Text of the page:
Tepco may decommission at least one unit at Kashiwazaki-Kariwa NPP

2 September 2019

Japan's Tokyo Electric Power Company (Tepco) said on 26 August that it may start to decommission at least one of the seven boiling water reactor (BWR) units at its Kashiwazaki-Kariwa NPP, the world's biggest nuclear plant by capacity, within five years of restarting two units at the site. Tepco President Tomoaki Kobayakawa outlined the possibility in a statement outlining its response to a request for plans on the station's future by the government of Kashiwazaki city in Niigata prefecture, where the plant is located. 

In 2017, Tepco received initial   approval from the Nuclear Regulation Authority (NRA) to restart Kashiwazaki-Kariwa units 6 and 7 at, each with a capacity of 1,356MWe. At the time, Kashiwazaki's Mayor Masahiro Sakurai demanded that Tepco should also submit plans to shut at least one of its five other reactors while local residents pressed for closure of all five. The plant’s   total capacity of 8,212MWe represents 20% of Japan's nuclear capacity. Kashiwazaki-Kariwa  is Tepco's only remaining NPP after it announced plans to shut its Fukushima Daini station, near the Fukushima Daichi plant destroyed in the 2011 earthquake and tsunami. Sakurai  will take about a month to evaluate Tepco's plan, an official said.

"In order for Tepco to accomplish its fundamental mission as an electric utility in natural resource-deprived Japan, or in other words, to provide a stable, inexpensive, and low-CO2 emissions source of energy to the customer, we must leverage diverse energy sources to form a power mix that ensures stability, is economically feasible, and conserves the environment, while prioritising safety," Tepco said. To achieve this, Tepco believes that “in addition to further promoting the use of renewable energies it will also be necessary to leverage nuclear power into the future”. Within   10 years, Tepco seeks to develop 2-3 TW of renewable energy based on wind power, and to restart NPPs “with the intention of leveraging them to the fullest”.

Tepco said that it cannot predict when it will be able to secure non-fossil fuel power sources of sufficient scale to meet long-term demand. "Therefore, Tepco believes that at the current time Kashiwazaki-Kariwa units 1-5 are necessary for providing a stable supply of inexpensive, low-CO2 electricity." However,  as a soon as it is possible to predict when it can secure sufficient non-fossil fuel power sources, "decommissioning of one or more of units 1-5" will be an option, within five years of the restart of units 6 and 7.   A Tepco official said the company is aiming to have renewable and nuclear power produce 44% of total output by 2030. Tepco has been trying to convince local authorities near Kashiwazaki-Kariwa, who have sign-off rights on nuclear restarts, that it has overcome operational failings revealed at Fukushima. In April, Japan partially lifted an evacuation order in one of the two towns, Okuma, for the first time since the disaster, but many former residents are still reluctant to return. Futaba   town, however, remains off-limits, as are several other towns nearby.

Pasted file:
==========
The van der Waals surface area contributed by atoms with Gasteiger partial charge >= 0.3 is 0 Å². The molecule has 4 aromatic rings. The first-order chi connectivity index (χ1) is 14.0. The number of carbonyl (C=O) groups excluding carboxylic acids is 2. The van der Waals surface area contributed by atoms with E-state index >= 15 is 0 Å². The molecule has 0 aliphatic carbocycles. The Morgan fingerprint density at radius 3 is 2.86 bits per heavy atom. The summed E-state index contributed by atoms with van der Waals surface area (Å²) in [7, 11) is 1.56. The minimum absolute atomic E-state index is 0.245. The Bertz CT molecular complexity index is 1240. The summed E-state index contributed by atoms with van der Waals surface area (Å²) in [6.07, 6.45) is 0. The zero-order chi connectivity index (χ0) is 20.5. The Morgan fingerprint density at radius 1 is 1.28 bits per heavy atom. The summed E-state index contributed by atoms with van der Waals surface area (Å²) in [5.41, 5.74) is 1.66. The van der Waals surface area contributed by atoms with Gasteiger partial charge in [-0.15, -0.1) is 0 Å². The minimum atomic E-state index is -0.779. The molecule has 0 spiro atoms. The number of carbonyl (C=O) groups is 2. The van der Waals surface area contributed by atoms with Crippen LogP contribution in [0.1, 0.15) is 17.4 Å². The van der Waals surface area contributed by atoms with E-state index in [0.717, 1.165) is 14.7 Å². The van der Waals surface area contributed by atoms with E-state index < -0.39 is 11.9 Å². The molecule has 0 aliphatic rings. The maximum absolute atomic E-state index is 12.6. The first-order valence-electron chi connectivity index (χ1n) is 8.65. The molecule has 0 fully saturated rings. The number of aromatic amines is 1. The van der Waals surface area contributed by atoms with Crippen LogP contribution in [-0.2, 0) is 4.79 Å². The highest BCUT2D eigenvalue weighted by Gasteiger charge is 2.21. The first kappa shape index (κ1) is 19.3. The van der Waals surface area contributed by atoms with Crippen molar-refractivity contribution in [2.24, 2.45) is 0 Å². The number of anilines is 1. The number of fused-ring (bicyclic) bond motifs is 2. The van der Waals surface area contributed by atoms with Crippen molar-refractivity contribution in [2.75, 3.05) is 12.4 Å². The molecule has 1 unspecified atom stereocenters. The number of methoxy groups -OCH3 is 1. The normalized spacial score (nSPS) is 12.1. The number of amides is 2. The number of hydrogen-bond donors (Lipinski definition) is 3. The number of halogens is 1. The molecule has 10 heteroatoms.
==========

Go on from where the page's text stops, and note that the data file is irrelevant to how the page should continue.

Kashiwazaki-Kariwa was unaffected by the 2011 earthquake, although its reactors were all previously offline for up to three years following the 2007 Niigata-Chuetsu earthquake, which caused damage to the site but did not to the reactors. While the units were shut, work was carried out to improve the plant's earthquake resistance. At present, Tepco is focusing on units 6 and 7 while it deals with the Fukushima clean-up. The two units have been offline for periodic inspections since March 2012 and August 2011, and restarting them would increase Tepco’s earnings by an estimated JPY100 billion ($943m) a year.Units 6 and 7 at Kashiwazaki-Kariwa are the first BWRs to meet Japan's revised regulatory standards. Tepco expects to complete safety upgrades at the units by December 2020. At units 1-5, the utility is examining compliance with the new regulatory requirements "based upon the content of inspections of units 6 and 7".

Following the Fukushima accident, the start of construction at unit 1 of Tepco's Higashidori plant was deferred. Tepco said it is "moving forward with geological surveys in order to further improve safety as we aim to form a basic framework of cooperation with other operators by FY2020."



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